Blue Note Jazz Photography Of Francis Wolff
As color photography went mainstream, Wolff gradually converted from his favored Tri-X black-and-white film to Ektachrome with, naturally, astounding results. Shooting Don Cherry against the gray marble of what one assumes is an office building, Wolff contrasted the rainbow of colors in Cherry's thick and long scarf against the muted burgundy of his sweater and the tan of his slacks.
But those famous black-and-white photographs defined the image of Blue Note in its heyday as they were printed in dark blue or in duotones on the covers of the albums. A person could identify a record label from its cover, even upon entering the store. Ahead of their time, Wolff and Lion recognized the importance of packaging in selling a product and in creating an its image, even though their enthusiasm for the music was the actual stimulus for such extensive documentation of legendary performances.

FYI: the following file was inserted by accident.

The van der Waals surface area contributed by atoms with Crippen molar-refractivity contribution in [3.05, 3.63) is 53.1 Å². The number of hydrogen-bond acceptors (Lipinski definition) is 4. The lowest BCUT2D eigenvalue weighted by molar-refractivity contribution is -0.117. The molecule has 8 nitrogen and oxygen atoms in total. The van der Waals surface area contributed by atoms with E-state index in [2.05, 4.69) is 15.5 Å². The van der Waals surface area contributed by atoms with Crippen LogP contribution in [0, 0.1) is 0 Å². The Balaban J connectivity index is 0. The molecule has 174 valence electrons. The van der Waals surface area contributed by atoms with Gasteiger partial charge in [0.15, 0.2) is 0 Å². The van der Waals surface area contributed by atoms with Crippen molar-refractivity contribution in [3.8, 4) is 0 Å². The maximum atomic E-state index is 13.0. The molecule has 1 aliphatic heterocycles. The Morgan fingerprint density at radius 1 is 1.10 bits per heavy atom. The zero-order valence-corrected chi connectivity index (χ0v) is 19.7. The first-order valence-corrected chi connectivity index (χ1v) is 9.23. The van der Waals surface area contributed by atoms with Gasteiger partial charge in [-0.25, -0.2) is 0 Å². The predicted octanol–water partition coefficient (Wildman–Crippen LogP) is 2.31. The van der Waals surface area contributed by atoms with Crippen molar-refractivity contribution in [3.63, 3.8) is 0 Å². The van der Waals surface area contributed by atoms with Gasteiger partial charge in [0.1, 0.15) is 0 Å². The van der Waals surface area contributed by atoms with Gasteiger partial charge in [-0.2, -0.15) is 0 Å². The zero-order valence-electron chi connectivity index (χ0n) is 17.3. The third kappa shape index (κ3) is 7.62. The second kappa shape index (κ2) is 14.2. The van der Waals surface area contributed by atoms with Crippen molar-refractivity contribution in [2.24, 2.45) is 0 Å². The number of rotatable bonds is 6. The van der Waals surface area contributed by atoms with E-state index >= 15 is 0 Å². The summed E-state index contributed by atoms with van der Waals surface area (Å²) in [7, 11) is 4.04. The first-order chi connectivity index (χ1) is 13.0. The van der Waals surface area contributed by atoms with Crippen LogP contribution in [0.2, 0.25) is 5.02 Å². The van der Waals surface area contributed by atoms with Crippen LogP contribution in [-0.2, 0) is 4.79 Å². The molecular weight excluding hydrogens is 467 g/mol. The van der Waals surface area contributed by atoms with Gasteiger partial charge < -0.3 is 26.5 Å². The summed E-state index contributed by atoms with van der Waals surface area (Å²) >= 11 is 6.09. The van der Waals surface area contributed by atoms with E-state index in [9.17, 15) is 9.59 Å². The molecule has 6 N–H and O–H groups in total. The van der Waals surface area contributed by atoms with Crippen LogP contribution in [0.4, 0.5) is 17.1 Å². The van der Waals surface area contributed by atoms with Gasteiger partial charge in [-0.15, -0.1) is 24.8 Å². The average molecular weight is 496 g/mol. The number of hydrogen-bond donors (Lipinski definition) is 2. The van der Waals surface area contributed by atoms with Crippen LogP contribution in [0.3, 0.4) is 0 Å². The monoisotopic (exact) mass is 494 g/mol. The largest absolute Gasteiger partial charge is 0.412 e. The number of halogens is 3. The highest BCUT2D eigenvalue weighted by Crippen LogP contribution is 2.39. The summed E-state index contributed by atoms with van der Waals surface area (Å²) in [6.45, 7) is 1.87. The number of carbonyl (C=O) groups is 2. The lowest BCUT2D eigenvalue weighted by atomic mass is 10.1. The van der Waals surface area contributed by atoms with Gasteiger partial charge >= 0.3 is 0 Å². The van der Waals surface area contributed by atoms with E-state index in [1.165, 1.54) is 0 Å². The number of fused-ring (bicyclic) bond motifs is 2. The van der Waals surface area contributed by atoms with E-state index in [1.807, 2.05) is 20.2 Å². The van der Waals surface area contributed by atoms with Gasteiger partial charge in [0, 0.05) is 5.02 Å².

As noted, words are inadequate for describing musical and visual media. How can a person describe Lee Morgan's pensiveness or Tal Farlow's concentration or Curtis Fuller's pensive amusement or Joe Henderson's cool or Clifford Brown's finger-snapping joy or Bunk Johnson's assured ease or Tadd Dameron's obvious moment of conceptual discovery? It's impossible.
That inexpressible conveyance of thought, motion and emotion establishes the value of visual art. It also creates the inestimable value of Blue Note Jazz Photography Of Francis Wolff.